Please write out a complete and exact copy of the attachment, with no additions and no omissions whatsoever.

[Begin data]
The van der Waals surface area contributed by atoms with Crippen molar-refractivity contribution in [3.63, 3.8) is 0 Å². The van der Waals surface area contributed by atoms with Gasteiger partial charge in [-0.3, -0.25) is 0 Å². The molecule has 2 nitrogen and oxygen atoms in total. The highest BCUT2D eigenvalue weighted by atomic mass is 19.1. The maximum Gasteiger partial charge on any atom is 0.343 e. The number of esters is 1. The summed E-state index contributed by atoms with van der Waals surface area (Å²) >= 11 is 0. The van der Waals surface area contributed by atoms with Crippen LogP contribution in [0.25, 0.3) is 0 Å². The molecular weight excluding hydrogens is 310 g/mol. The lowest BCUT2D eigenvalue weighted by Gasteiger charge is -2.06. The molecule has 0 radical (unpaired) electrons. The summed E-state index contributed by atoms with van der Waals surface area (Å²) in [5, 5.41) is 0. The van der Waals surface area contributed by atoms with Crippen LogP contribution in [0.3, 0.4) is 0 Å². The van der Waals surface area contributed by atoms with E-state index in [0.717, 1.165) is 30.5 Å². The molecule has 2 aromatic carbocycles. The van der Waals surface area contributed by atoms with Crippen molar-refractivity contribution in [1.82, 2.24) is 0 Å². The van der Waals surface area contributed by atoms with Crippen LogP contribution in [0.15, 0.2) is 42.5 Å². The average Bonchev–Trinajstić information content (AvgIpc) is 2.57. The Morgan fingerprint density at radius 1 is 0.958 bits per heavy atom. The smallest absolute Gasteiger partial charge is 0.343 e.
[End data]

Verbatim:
The van der Waals surface area contributed by atoms with Crippen molar-refractivity contribution in [3.63, 3.8) is 0 Å². The van der Waals surface area contributed by atoms with Gasteiger partial charge in [-0.3, -0.25) is 0 Å². The molecule has 2 nitrogen and oxygen atoms in total. The highest BCUT2D eigenvalue weighted by atomic mass is 19.1. The maximum Gasteiger partial charge on any atom is 0.343 e. The number of esters is 1. The summed E-state index contributed by atoms with van der Waals surface area (Å²) >= 11 is 0. The van der Waals surface area contributed by atoms with Crippen LogP contribution in [0.25, 0.3) is 0 Å². The molecular weight excluding hydrogens is 310 g/mol. The lowest BCUT2D eigenvalue weighted by Gasteiger charge is -2.06. The molecule has 0 radical (unpaired) electrons. The summed E-state index contributed by atoms with van der Waals surface area (Å²) in [5, 5.41) is 0. The van der Waals surface area contributed by atoms with Crippen LogP contribution in [0.3, 0.4) is 0 Å². The van der Waals surface area contributed by atoms with E-state index in [0.717, 1.165) is 30.5 Å². The molecule has 2 aromatic carbocycles. The van der Waals surface area contributed by atoms with Crippen molar-refractivity contribution in [1.82, 2.24) is 0 Å². The van der Waals surface area contributed by atoms with Crippen LogP contribution in [0.15, 0.2) is 42.5 Å². The average Bonchev–Trinajstić information content (AvgIpc) is 2.57. The Morgan fingerprint density at radius 1 is 0.958 bits per heavy atom. The smallest absolute Gasteiger partial charge is 0.343 e.